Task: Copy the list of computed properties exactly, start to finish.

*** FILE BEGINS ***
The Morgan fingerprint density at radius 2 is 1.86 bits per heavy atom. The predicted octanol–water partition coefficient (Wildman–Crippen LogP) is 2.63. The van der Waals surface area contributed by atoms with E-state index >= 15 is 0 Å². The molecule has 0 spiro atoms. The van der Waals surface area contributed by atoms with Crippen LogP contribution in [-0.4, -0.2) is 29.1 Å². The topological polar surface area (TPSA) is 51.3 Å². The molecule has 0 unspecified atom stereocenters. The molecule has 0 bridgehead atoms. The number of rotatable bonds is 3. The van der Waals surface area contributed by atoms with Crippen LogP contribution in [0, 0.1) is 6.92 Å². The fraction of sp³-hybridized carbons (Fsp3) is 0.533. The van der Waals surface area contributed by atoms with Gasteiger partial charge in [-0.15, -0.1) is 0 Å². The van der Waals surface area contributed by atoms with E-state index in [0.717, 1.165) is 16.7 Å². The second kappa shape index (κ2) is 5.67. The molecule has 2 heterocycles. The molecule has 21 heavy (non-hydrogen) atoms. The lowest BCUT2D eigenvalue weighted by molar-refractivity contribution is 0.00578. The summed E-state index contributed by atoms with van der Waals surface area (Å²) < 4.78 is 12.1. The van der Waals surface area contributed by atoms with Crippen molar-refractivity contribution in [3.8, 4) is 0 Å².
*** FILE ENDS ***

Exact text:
The Morgan fingerprint density at radius 2 is 1.86 bits per heavy atom. The predicted octanol–water partition coefficient (Wildman–Crippen LogP) is 2.63. The van der Waals surface area contributed by atoms with E-state index >= 15 is 0 Å². The molecule has 0 spiro atoms. The van der Waals surface area contributed by atoms with Crippen LogP contribution in [-0.4, -0.2) is 29.1 Å². The topological polar surface area (TPSA) is 51.3 Å². The molecule has 0 unspecified atom stereocenters. The molecule has 0 bridgehead atoms. The number of rotatable bonds is 3. The van der Waals surface area contributed by atoms with Crippen LogP contribution in [0, 0.1) is 6.92 Å². The fraction of sp³-hybridized carbons (Fsp3) is 0.533. The van der Waals surface area contributed by atoms with Gasteiger partial charge in [-0.15, -0.1) is 0 Å². The van der Waals surface area contributed by atoms with E-state index in [0.717, 1.165) is 16.7 Å². The second kappa shape index (κ2) is 5.67. The molecule has 2 heterocycles. The molecule has 21 heavy (non-hydrogen) atoms. The lowest BCUT2D eigenvalue weighted by molar-refractivity contribution is 0.00578. The summed E-state index contributed by atoms with van der Waals surface area (Å²) < 4.78 is 12.1. The van der Waals surface area contributed by atoms with Crippen molar-refractivity contribution in [3.8, 4) is 0 Å².